approximation yields accurate results to a great distance from the reference
ray. Application of the approximation to the problem of perturbation of the
source and receivers solved recently by the method based on numerical solution
of the eikonal equation leads to increased efficiency and accuracy.

Červený,
Iversen & Pšenčík (2012: Two-point paraxial travel times using dynamic ray
tracing in wavefront orthonormal coordinates, In: Seismic Waves in Complex 3-D
Structures, Report 22, Dep. Geophys., Charles Univ., Prague, pp. 129-137)
generalized the above mentioned equations for the two-point paraxial travel
times to the situation in which the paraxial ray propagator matrix is computed
along the reference ray by dynamic ray tracing in wavefront orthonormal coordinates.

**Anisotropic ray theory**

Klimeš
(2012: Zero-order ray-theory Green tensor in a heterogeneous anisotropic
elastic medium, Stud. geophys. geod., 56, 373-382) simplified the derivation of
the zero-order ray-theory Green tensor in a heterogeneous anisotropic medium.

**Coupling ray theory for S waves**

The
coupling ray theory is necessary for calculating S waves in heterogeneous
weakly anisotropic elastic media by ray-based methods. After many years of their effort, Klimeš
& Bulant (2012: Single-frequency approximation of the coupling ray theory, In:
Seismic Waves in Complex 3-D Structures, Report 22, Dep. Geophys., Charles
Univ., Prague, pp. 143-167) proposed the approximation of the
coupling-ray-theory Green tensor by two S waves described by the
coupling-ray-theory travel times and the coupling-ray-theory amplitudes. This
approximation enables to interpolate the coupling ray theory results within ray
cells and to use the coupling ray theory in all applications where we have used
the standard ray theory up to now.

The
review of the coupling ray theory for S waves was presented by Bulant &
Klimeš (2012: S-wave coupling in heterogeneous anisotropic media, In: Kolman,
Berezovski, Okrouhlík & Plešek: Advanced Modelling of Wave Propagation in
Solids, Institute of Thermodynamics ASCR, Prague, Czech Republic, pp. 35-36).

**Ray-based Born approximation**

Šachl
(2012: Effect of caustics on the ray-based Born approximation, In: Seismic
Waves in Complex 3-D Structures, Report 22, Dep. Geophys., Charles Univ.,
Prague, pp. 55-82) continued his work on the ray-based first-order Born
approximation, studied the problems with caustics corresponding to the incident
ray-theory wave field or to the ray-theory Green tensor from a receiver, and
demonstrated the considerable improvement of the accuracy of the reflected wave
containing a caustic if the reflected wave is calculated by the Born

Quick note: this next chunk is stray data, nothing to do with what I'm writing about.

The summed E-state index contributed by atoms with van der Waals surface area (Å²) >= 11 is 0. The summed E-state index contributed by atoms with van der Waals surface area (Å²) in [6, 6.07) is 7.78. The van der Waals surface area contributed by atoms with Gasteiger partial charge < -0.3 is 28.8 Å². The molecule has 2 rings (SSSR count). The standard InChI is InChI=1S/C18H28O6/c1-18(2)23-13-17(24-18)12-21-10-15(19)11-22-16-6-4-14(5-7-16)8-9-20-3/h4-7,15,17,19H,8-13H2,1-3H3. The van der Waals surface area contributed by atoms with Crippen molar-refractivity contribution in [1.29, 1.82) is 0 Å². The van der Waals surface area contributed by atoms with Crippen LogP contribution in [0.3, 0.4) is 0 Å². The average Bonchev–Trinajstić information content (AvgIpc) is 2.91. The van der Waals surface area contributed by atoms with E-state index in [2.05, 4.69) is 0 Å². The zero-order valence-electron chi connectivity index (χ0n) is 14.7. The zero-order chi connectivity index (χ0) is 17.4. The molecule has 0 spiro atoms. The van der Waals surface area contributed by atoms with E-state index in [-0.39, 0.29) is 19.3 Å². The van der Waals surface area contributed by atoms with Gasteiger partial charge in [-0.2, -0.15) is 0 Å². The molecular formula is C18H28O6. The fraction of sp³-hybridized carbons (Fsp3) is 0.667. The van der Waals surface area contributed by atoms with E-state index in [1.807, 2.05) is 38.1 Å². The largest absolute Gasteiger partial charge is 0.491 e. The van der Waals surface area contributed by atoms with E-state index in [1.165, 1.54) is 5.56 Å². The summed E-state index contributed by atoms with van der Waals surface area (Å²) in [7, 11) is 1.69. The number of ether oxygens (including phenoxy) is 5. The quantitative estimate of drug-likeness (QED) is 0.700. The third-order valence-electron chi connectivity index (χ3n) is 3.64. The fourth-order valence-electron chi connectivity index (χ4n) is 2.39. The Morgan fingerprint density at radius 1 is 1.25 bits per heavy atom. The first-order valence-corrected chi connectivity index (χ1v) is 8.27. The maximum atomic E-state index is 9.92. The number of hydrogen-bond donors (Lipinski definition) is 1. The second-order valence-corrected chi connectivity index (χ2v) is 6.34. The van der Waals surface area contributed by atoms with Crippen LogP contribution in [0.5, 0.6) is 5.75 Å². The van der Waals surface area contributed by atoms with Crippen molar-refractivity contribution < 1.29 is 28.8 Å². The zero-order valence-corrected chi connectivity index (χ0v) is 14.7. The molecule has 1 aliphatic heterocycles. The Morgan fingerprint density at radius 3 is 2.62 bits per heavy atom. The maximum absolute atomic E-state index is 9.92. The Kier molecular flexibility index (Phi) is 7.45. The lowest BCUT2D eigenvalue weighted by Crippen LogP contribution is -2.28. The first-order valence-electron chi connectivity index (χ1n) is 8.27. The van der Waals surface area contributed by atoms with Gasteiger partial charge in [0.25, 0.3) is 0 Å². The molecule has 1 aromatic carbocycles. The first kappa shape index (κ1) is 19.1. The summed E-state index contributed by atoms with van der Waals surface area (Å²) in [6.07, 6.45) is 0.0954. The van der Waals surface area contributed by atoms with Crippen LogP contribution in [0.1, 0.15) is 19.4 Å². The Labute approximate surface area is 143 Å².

approximation. Šachl (2012: Born and ray-theory seismograms in 2D heterogeneous
isotropic models, In: Seismic Waves in Complex 3-D Structures, Report 22, Dep.
Geophys., Charles Univ., Prague, pp. 83-112) then presented his final P-P Born
scattering seismograms.

**Structural seismology**

It
was determined how the perturbations of a generally heterogeneous isotropic or
anisotropic structure manifest themselves in the wave field, and which
perturbations can be detected within a limited aperture and a limited frequency
band (Klimeš, 2012: Sensitivity of seismic waves to structure, Stud. geophys.
geod., 56, 483-520). Perturbations of
elastic moduli and density may be decomposed into Gabor functions. The wave field scattered by the perturbations
is then composed of waves scattered by individual Gabor functions. If a short-duration broad-band incident wave
field with a smooth frequency spectrum is considered, the wave scattered by one
Gabor function is composed of only several Gaussian packets with uniquely
defined frequencies and directions of propagation. We can thus evaluate to which properties of
the structure the recorded wave field is sensitive. The derived approximate solution of the
forward scattering problem may be utilized in designing the migration algorithm
based on true linearized inversion of the complete set of seismograms recorded
for all shots.

The
theory describing the sensitivity of seismic waves to the geological structure
together with a numerical example were demonstrated by Klimeš (2012:
Sensitivity Gaussian packets, In: Kolman, Berezovski, Okrouhlík & Plešek:
Advanced Modelling of Wave Propagation in Solids, Institute of Thermodynamics
ASCR, Prague, Czech Republic, pp. 71-72).

Jechumtálová
& Bulant (2012: Effects of 1-D versus 3-D velocity models on moment tensor
inversion in the Dobra Voda locality at the Male Karpaty region, Slovakia, In:
Seismic Waves in Complex 3-D Structures, Report 22, Dep. Geophys., Charles
Univ., Prague, pp. 17-27) presented their results obtained during the
cooperation with Slovak industrial partner ProgSeis within the framework of the
European Commission's FP7 project "Advanced Industrial Microseismic
Monitoring". They applied the software
developed within the SW3D Consortium to smoothing 1-D and 3-D velocity models
of the Dobrá Voda locality, and to the calculation of ray-theory amplitudes
which they then use within the moment tensor inversion using the software
developed by the group lead by Jan Šílený at the Institute of Geophysics,